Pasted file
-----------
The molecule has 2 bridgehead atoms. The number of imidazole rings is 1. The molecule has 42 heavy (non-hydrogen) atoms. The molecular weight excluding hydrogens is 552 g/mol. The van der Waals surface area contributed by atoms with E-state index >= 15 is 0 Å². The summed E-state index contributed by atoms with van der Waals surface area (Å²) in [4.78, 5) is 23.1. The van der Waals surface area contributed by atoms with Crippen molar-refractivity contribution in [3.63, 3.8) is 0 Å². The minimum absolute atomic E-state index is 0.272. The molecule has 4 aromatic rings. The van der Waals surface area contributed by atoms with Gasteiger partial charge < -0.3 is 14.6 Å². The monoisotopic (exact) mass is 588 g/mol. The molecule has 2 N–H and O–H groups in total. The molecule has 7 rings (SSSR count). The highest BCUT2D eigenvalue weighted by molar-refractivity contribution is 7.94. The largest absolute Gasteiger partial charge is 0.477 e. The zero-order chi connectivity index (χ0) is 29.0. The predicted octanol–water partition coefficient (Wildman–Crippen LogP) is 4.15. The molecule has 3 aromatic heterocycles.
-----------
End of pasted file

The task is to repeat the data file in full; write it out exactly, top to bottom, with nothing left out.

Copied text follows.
The molecule has 2 bridgehead atoms. The number of imidazole rings is 1. The molecule has 42 heavy (non-hydrogen) atoms. The molecular weight excluding hydrogens is 552 g/mol. The van der Waals surface area contributed by atoms with E-state index >= 15 is 0 Å². The summed E-state index contributed by atoms with van der Waals surface area (Å²) in [4.78, 5) is 23.1. The van der Waals surface area contributed by atoms with Crippen molar-refractivity contribution in [3.63, 3.8) is 0 Å². The minimum absolute atomic E-state index is 0.272. The molecule has 4 aromatic rings. The van der Waals surface area contributed by atoms with Gasteiger partial charge < -0.3 is 14.6 Å². The monoisotopic (exact) mass is 588 g/mol. The molecule has 2 N–H and O–H groups in total. The molecule has 7 rings (SSSR count). The highest BCUT2D eigenvalue weighted by molar-refractivity contribution is 7.94. The largest absolute Gasteiger partial charge is 0.477 e. The zero-order chi connectivity index (χ0) is 29.0. The predicted octanol–water partition coefficient (Wildman–Crippen LogP) is 4.15. The molecule has 3 aromatic heterocycles.